Author Simon Cordery guest blogs for us today on what would have been National Train Day. This year, Amtrak announced it would no longer continue its Train Days program due to financial difficulties. Cordery shares his thoughts on the loss of this national celebration of trains.
By Simon Cordery
America has a lukewarm relationship with our railroads. Despite their historical significance as forgers of a national marketplace, as pioneers opening the Great Plains and beyond, and as key players in peace and war, trains are often seen as nuisances blocking roads when they are not invisible to all but the most perceptive observer. Our economy would collapse without them, but their role is significantly undervalued and they are often criticized.
That’s why National Train Day seemed like such a good idea when it was created in 2008. Held on the weekend closest to May 10, the date we celebrate completion of the first transcontinental railroad, it originated as a combination of entertainment and marketing. At first there were concerts and other ways to bring people trackside, but that proved pricey. Then came a focus on equipment displays, including freight and passenger. Private cars soon replaced the freight, but then even the varnish proved too expensive. Now, with a few exceptions, the celebrations are gone, victim of a shrinking marketing budget.
Though understandable from a short-term financial perspective, the elimination of National Train Day is a shame. Americans are generally historically illiterate, especially when it comes to railroading. National Train Day had the virtue of reminding Americans of the industry’s rich heritage and vibrant future.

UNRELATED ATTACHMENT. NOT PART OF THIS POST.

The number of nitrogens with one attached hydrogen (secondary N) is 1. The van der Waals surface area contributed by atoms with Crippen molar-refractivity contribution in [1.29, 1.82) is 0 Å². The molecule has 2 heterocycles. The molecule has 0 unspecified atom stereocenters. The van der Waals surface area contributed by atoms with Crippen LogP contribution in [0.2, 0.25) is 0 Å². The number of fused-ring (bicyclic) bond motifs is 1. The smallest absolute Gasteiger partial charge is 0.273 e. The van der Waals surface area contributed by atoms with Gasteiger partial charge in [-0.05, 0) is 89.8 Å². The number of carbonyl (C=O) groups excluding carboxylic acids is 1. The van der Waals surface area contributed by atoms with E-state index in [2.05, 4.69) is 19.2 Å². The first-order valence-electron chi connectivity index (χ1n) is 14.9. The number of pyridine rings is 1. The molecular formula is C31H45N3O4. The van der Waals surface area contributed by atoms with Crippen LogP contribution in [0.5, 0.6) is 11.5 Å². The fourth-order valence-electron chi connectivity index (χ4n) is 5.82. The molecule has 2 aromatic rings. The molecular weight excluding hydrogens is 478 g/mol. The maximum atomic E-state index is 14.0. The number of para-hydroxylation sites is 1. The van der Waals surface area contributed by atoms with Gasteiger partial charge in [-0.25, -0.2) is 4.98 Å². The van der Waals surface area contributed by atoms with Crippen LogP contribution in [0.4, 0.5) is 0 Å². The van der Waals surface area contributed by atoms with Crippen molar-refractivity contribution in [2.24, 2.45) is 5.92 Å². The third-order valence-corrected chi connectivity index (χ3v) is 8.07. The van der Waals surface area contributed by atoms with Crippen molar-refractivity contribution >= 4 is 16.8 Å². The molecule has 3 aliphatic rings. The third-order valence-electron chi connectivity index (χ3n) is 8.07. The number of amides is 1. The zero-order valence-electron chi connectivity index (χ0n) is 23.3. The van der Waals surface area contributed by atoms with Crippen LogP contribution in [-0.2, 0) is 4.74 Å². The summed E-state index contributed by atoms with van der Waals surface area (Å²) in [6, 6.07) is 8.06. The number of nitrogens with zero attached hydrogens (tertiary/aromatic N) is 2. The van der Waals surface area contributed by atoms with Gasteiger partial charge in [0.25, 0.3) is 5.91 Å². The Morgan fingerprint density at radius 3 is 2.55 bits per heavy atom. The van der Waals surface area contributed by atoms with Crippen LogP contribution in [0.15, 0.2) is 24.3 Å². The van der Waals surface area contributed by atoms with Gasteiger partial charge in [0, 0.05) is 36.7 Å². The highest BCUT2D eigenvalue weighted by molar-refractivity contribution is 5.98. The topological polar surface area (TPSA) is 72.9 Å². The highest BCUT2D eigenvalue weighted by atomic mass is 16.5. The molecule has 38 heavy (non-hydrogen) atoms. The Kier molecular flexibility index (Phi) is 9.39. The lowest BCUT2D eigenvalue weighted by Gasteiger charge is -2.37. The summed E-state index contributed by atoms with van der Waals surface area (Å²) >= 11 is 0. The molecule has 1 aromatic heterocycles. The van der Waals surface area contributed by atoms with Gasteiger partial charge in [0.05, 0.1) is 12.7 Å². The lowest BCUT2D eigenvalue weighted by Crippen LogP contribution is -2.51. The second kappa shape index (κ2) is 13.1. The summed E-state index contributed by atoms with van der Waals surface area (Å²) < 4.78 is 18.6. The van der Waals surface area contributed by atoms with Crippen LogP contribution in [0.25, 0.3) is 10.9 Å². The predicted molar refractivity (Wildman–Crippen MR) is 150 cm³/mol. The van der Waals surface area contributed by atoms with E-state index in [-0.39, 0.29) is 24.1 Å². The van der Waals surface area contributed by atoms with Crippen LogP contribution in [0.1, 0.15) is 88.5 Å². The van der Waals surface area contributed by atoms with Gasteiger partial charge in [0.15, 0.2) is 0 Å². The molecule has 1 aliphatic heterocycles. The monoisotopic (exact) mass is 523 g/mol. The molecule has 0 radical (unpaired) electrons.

It’s a shame Amtrak could not convince the freight corporations or the American Association of Railroads to save the Day. As revenues tumble and traffic declines, the railroads need all the friends, and customers, they can get. National Train Day could have been part of an outreach program designed to remind people of the importance of railroads to our daily lives and our national security. More importantly, it could have helped alert potential customers to the competitive advantages of rail.
Instead, Amtrak Train Days replaced National Train Day. In 2015, the Amtrak Exhibit Train and interactive displays sponsored by corporate partners travelled to locations across the country. A similar round of runs is planned for 2016, though oddly nothing is scheduled for May 10th. This year’s program kicked off in St. Paul, Minnesota, at the end of April, with stops in Maine, New Hampshire, Colorado, Arizona, and Texas, before concluding at October’s Seaboard Festival in North Carolina.
The death of National Train Day begs a question: how is a rapprochement between Amtrak and the freight railroads to be effected? Most of our passenger trains run on tracks owned by those corporations, which often see them as hindrances to efficient freight movement. But there is excess capacity now and a growing demand for long-distance passenger trains. Can Amtrak fill the void? Can the freight railroads be encouraged to help it do so? Despite friction, both sides are staffed by people who love trains and want what is best for the industry in the long run. National Train Day could have provided an opportunity for the passenger corporation to begin making peace with the freight carriers. And that’s another reason it is a lost opportunity.
Simon Cordery researches, writes, and rides on railroads on both sides of the Atlantic. He serves as Chair of the Inductions Committee of the National Railroad Hall of Fame and Chair of the Department of History at Western Illinois University, and he is a member of the Lexington Group of Transportation Historians. He has published two books and numerous articles and is a sought-after lecturer on the history of Illinois railroading. His most recent book, The Iron Road in the Prairie State, was published last December by IU Press.